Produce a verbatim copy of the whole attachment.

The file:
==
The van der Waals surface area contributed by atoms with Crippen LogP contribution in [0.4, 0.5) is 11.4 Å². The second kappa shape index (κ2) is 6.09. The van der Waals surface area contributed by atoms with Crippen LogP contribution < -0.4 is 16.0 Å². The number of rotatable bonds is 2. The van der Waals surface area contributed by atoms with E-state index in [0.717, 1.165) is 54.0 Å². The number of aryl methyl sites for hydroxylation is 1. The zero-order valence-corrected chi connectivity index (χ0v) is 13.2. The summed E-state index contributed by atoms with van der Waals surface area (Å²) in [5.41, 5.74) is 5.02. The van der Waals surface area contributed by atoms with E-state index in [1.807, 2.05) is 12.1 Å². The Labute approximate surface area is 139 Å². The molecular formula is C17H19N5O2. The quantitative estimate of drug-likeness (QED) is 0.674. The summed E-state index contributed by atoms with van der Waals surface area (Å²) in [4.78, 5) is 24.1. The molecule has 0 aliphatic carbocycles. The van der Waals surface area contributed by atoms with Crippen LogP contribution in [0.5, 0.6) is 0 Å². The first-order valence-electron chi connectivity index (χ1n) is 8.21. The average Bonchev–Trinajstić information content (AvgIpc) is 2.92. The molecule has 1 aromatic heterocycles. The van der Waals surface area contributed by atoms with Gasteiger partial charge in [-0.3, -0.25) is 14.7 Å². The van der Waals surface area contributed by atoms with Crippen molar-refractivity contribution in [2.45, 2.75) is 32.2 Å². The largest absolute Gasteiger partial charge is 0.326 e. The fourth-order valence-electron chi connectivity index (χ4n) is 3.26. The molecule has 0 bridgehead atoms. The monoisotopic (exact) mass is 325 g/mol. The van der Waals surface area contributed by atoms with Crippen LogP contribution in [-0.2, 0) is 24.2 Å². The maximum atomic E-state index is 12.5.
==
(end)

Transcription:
The van der Waals surface area contributed by atoms with Crippen LogP contribution in [0.4, 0.5) is 11.4 Å². The second kappa shape index (κ2) is 6.09. The van der Waals surface area contributed by atoms with Crippen LogP contribution < -0.4 is 16.0 Å². The number of rotatable bonds is 2. The van der Waals surface area contributed by atoms with E-state index in [0.717, 1.165) is 54.0 Å². The number of aryl methyl sites for hydroxylation is 1. The zero-order valence-corrected chi connectivity index (χ0v) is 13.2. The summed E-state index contributed by atoms with van der Waals surface area (Å²) in [5.41, 5.74) is 5.02. The van der Waals surface area contributed by atoms with E-state index in [1.807, 2.05) is 12.1 Å². The Labute approximate surface area is 139 Å². The molecular formula is C17H19N5O2. The quantitative estimate of drug-likeness (QED) is 0.674. The summed E-state index contributed by atoms with van der Waals surface area (Å²) in [4.78, 5) is 24.1. The molecule has 0 aliphatic carbocycles. The van der Waals surface area contributed by atoms with Crippen LogP contribution in [0.5, 0.6) is 0 Å². The first-order valence-electron chi connectivity index (χ1n) is 8.21. The average Bonchev–Trinajstić information content (AvgIpc) is 2.92. The molecule has 1 aromatic heterocycles. The van der Waals surface area contributed by atoms with Gasteiger partial charge in [-0.3, -0.25) is 14.7 Å². The van der Waals surface area contributed by atoms with Crippen molar-refractivity contribution in [2.45, 2.75) is 32.2 Å². The largest absolute Gasteiger partial charge is 0.326 e. The fourth-order valence-electron chi connectivity index (χ4n) is 3.26. The molecule has 0 bridgehead atoms. The monoisotopic (exact) mass is 325 g/mol. The van der Waals surface area contributed by atoms with Crippen LogP contribution in [-0.2, 0) is 24.2 Å². The maximum atomic E-state index is 12.5.